Lawrence Daressa, Laurence Hall and Lawrence Sapadin are the collective mind and spirit behind the Independent Television Service, designed this year to provide independent producers with new opportunities to air public TV documentaries. The three Larrys attribute their success in developing the ITVS — endowed by the Corporation for Public Broadcasting with $6 million ordered by Congress — to being prepared when congressional hearings about the state of public broadcasting came to a head in 1987. “Instead of simply complaining and decrying the degeneration of public television from its original public service orientation, we actually had a solution and an answer,” Daressa, 43, explained from his office in San Francisco, where he serves as co-director of California Newsreel. Daressa, a 15-year veteran of Newsreel, one of the nation’s oldest nonprofit media centers, said the “solution and answer” was to give the opportunity to independent producers to come up with programming “independently of the priorities of the stations.” We’re different aspects of one urge, kind of a collective personality — for the field, for independents and for the public interest in public TV.
Independent producers and officials of the Corporation for Public Broadcasting have established the new independent television service with another quarrel. The two parties have negotiated — often heatedly — for nearly a year over establishing the service, which will distribute to independent producers $6 million of CPB funds ordered by Congress last year in federal legislation. At the long-awaited first meeting of the ITVS board of directors Oct. 17  in Washington, board members listened politely to CPB President Donald Ledwig pledge support to the new service but sharply criticized him in interviews following the session. The corporation will provide “overhead expenses” for the ITVS, Ledwig said.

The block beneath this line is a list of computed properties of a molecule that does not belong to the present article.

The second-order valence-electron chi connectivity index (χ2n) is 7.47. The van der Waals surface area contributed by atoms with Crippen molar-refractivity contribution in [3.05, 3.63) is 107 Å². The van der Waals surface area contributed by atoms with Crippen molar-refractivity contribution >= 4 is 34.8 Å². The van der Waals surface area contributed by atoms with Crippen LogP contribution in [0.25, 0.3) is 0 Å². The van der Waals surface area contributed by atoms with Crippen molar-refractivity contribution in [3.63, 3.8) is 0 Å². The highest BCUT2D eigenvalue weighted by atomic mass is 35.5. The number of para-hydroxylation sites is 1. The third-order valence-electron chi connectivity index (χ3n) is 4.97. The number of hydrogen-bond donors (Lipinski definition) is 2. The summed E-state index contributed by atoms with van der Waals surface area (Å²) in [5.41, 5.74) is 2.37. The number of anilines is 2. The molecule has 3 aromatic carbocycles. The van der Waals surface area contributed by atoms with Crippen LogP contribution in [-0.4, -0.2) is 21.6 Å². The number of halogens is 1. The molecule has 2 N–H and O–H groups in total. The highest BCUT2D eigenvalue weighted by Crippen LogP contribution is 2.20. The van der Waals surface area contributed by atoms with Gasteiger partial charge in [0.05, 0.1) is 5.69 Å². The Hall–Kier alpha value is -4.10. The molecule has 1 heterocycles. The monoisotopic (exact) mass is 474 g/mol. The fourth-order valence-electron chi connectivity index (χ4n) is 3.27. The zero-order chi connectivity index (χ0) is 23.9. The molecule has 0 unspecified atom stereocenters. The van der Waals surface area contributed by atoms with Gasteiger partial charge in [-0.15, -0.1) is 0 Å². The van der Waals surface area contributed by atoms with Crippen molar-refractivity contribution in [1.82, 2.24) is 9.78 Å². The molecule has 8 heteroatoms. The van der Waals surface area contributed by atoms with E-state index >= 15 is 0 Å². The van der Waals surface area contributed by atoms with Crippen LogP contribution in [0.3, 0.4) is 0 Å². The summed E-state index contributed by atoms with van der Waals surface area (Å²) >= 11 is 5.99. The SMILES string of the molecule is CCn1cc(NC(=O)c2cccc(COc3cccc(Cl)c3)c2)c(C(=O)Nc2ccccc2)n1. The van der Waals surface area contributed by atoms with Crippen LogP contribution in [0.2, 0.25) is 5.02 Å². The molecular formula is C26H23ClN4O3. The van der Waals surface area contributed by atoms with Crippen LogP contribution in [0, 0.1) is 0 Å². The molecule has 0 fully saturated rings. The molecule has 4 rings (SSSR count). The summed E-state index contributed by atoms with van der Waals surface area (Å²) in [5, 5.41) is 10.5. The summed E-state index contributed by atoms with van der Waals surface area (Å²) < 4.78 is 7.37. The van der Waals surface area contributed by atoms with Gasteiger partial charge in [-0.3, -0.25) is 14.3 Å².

The Corporation for Public Broadcasting and independent producers have agreed to an 11-member board of directors to head the Independent Television Service. The two organizations announced the formation Sept. 15 . Called the independent production service during negotiations, the board was renamed. During the talks, participants said the new agency would not be confused with the Interregional Program Service, which has the same acronym.
The House Energy and Commerce Committee yesterday approved a public broadcasting funding bill that would create a separate program service for independent producers and establish a board to evaluate public broadcasting’s programming for minorities.